When I finished as pastor of an established church in January 2012, I made a massive switch in how I prepared sermons. Up until that point, I’d developed a practice of preparing a sermon manuscript before I preached. I rarely took the manuscript to the pulpit with me, but writing my sermon in advance helped me think my way to clarity in my sermon preparation.
When I began the process of planting a new church, I first spoke as an itinerant preacher, often repeating the same message. In late 2013 I began to preach again regularly to our new church, but truncated my sermon preparation and tossed the manuscript. As a church planter, I felt I couldn’t afford the same amount of time to prepare sermons as I had before.
I still spend less time preparing sermons, but I’ve returned to preparing a manuscript again. The reason? My friend Paul Martin said something that stuck with me:
We walk a tightrope here. Tim Keller says, “If you put in too much time in your study on your sermon you put in too little time being out with people as a shepherd and a leader. Ironically, this will make you a poorer preacher.” Someone else has offered this advice to church planters: “Spend the majority of your time out in the community rather than cooped up in your study preparing messages” (Roger N. McNamara and Ken Davis, quoted in Ed Stetzer’s Planting Missional Churches).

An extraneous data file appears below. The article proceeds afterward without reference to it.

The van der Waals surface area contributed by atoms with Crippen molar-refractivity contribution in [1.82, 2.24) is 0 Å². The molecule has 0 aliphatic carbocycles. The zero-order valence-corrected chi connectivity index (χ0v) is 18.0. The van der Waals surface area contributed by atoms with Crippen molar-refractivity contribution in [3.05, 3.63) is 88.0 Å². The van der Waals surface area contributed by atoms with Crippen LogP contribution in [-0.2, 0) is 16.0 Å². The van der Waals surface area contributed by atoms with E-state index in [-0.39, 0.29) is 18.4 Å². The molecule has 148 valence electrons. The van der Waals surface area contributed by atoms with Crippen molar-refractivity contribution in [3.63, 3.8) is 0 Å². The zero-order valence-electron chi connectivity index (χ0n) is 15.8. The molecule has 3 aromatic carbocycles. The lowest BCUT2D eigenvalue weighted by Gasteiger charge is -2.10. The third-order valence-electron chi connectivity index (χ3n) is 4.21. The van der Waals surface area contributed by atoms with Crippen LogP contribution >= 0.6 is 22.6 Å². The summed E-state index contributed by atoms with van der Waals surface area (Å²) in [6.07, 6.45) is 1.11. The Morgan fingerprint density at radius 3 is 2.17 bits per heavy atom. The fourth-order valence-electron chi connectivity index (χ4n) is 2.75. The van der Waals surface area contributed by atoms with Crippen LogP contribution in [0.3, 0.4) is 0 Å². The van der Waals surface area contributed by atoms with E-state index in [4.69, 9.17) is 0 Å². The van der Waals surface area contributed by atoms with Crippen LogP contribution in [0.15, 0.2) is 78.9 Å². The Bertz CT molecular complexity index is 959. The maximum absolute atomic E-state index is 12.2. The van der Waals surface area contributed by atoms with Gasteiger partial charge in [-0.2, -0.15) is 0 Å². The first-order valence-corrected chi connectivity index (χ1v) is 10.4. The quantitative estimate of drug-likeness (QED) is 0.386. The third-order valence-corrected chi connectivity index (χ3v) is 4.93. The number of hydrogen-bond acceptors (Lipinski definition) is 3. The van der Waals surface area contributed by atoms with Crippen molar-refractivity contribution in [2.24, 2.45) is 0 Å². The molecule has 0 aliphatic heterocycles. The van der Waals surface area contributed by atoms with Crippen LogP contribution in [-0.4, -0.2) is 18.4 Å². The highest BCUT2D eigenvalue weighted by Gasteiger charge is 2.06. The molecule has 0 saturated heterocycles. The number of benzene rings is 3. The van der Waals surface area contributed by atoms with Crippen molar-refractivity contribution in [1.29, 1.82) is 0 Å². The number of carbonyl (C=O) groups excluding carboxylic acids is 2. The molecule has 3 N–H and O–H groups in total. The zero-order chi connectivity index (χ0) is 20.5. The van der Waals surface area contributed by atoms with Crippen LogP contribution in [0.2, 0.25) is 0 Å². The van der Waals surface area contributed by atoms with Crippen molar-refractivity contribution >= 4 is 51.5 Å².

At the same time, I’ve found that if I don’t manuscript, I’m not capable of producing the kind of sermon that will live up to the kind of church that we want to see planted. Maybe other people can preach without having prepared a manuscript, but I need that practice in order for me to have the clarity I need.
“A church will never be better than its preaching.” That’s not an excuse to devote an inordinate amount of time to sermon preparation, but it is a reminder that every preacher has to figure out what they need to be able to preach a message that sets the tone for the church that is taking shape. For me, that means writing a manuscript.